Best Worst Movie (2009) / Documentary
MPAA Rated: PG-13 for innuendo, gore, disturbing images, and language
Running time: 95 min.
Cast: George Hardy, Michael Paul Stephenson, Margo Prey, Connie Young, Robert Ornsby, Jason Wright, Darren Ewing, Jason Steadman, Gary Carlson
Director: Michael Paul Stephenson
Review published January 30, 2011
Just as some movies take a generation to appreciate them for how good they are, there are some movies so bad, that it takes a while for them to be appreciated as well. Usually this is because very few people see the actual atrocious movie in question, but once they do, they have to let their friends watch the atrocity -- and then those friends tell their friends. Ultimately, it's when meeting others from different parts of the country that shared in that same phenomenon do you they realize that, indeed, a cult movie is born. That's precisely what has happened with Troll 2, a movie so revered for being bad that revival theaters regularly sell out. Best Worst Movie is a celebration of this cinematic abomination, nearly twenty years later, made by insiders for fans clamoring for more.
Created and directed by the child star of Troll 2, Michael Paul Stephenson, Best Worst plays like a combination of a fanboy phenomenon film and a "Where Are They Now?" cast & crew reunion show. For those familiar with the film, particularly those who enjoy its ineptitude, it should bring forth a wealth of smiles, and more than a number of solid guffaws.
As a film meant for fans, Best Worst Movie faithfully captures the essence of what makes Troll 2 the cult film that it is, as told by the fans themselves. The stars of the film are genuinely taken by surprise at the outpouring of affection from the fans, turning what must have been one of the more embarrassing events in their lives into one they can smile and have a good time reminiscing about. No one embraces his newfound minor celebrity status more than George Hardy, who played the father in Troll 2. He's established as a man who chose acting because he spent a lifetime chasing the spotlight, and only 20 years later, after establishing himself as a dentist in his home state of Alabama, does he realize that the spotlight is now chasing him. His basking in the glow of cult fame clearly gets to his head, as he soaks in the adulation, and even goes so far as to try to spread the word about his film's showings to people who obviously would be sickened or appalled by such a terribly made, and somewhat gory, horror film. He recites lines from the film to those who've never seen it as if they were comedy gold outside of their context. His patients and people in his town humor him greatly, but one can see in their eyes they have no interest, but his indefatigable exuberance is enough to win them over.
Fortuitous for the shyer Stephenson to have Hardy along for the ride, as the two travel across the country to visit film showings with Q&A cast sessions, science fiction/fantasy conventions (where they discover how the film's appeal hasn't reached to the mainstream), visiting the other co-stars of the film to gather their thoughts on the process, talk to the clearly deranged Claudio Fragasso (the Italian director who insists he made a great film and their derisive laughter shows how stupid people are), and also visit the Utah town and the home where the 1990 film had been set.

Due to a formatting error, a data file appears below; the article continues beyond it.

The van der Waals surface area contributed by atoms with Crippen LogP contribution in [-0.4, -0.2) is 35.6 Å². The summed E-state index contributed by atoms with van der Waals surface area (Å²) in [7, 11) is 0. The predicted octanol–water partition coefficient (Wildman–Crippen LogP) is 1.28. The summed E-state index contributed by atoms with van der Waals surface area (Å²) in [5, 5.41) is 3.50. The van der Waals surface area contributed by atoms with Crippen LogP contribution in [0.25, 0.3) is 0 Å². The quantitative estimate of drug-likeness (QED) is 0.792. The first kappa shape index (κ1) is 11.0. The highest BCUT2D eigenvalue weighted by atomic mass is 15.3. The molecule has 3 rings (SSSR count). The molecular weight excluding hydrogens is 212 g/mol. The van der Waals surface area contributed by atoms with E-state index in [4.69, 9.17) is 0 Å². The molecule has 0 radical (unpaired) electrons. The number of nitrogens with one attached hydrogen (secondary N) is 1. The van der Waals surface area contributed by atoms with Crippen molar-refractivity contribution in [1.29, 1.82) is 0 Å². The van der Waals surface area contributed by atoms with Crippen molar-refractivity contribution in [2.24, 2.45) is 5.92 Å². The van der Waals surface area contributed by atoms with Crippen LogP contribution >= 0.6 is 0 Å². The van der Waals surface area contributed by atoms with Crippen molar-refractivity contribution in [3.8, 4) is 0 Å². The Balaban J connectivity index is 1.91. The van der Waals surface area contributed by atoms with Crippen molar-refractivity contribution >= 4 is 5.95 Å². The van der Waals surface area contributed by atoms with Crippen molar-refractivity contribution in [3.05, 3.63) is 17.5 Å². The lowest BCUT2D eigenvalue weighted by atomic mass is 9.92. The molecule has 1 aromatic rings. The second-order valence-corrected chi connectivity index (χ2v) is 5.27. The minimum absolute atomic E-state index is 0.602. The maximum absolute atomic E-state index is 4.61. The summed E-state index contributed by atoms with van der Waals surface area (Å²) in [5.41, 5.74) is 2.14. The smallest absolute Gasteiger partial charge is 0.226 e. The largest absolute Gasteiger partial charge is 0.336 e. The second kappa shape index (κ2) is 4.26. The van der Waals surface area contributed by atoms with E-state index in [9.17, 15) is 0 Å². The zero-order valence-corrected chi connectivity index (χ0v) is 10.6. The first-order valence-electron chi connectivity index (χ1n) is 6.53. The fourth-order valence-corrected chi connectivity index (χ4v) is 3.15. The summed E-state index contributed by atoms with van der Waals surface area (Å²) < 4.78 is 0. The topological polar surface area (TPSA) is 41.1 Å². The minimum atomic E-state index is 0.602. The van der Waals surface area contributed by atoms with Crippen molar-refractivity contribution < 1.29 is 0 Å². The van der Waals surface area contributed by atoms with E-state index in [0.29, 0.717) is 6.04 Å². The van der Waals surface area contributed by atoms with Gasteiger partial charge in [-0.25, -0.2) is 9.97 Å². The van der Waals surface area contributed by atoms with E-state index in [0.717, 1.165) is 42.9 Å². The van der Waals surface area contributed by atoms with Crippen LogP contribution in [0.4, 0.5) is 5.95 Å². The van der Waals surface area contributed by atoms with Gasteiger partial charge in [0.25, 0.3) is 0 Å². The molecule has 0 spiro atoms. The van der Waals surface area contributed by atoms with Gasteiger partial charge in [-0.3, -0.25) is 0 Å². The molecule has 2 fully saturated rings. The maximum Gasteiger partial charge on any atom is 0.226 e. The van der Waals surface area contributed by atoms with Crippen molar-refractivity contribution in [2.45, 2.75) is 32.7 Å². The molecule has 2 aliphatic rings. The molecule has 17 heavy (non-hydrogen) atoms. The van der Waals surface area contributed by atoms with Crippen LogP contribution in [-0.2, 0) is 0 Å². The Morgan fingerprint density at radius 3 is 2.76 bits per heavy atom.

While it is a pleasure to see these average people find their fifteen minutes of fame, some of the stories are a bit sad. Take for instance the case of the delusional Margo Prey, who plays the mother in the original film, who spends her days hoping to still be discovered, thinking she's starred in this generation's equivalent of Casablanca, while living as a recluse taking care of her misanthropic mother, with shades of Mommie Dearest, in a town they both despise. Or Robert Ornsby, who plays Grandpa Seth, discuss his lack of progeny, and how his life has basically been mostly a waste. Notably missing is Deborah Reed, who played the main villainess, Creedence the Goblin Queen. Stephenson claims he had already let the movie run its course by the time he got to her and it would have pulled away from the impetus shoehorning her scenes in. However, her lack of inclusion is still notable given how important she is to the film and its cult status through her inspired performance (which many enjoy for how wildly over-the-top she goes). Note: Reed does make an appearance in the DVD extras. and even has her own site embracing all things Creedence.
From a documentary quality standpoint, it's not very investigative, revelatory, or put together with any amount of insight into films as a whole. Think of it as a love letter from an actor to the fans who love something he was associated with -- a companion piece meant to give more sustenance to a cult base hungry for more. Like the goblins in the film, it takes a certain chemistry to turn a meaty horror film into the kind of mindless gelatin for those with particular tastes to consume. Best Worst Movie is the dessert to their full-course meal of bad taste.
©2011 Vince Leo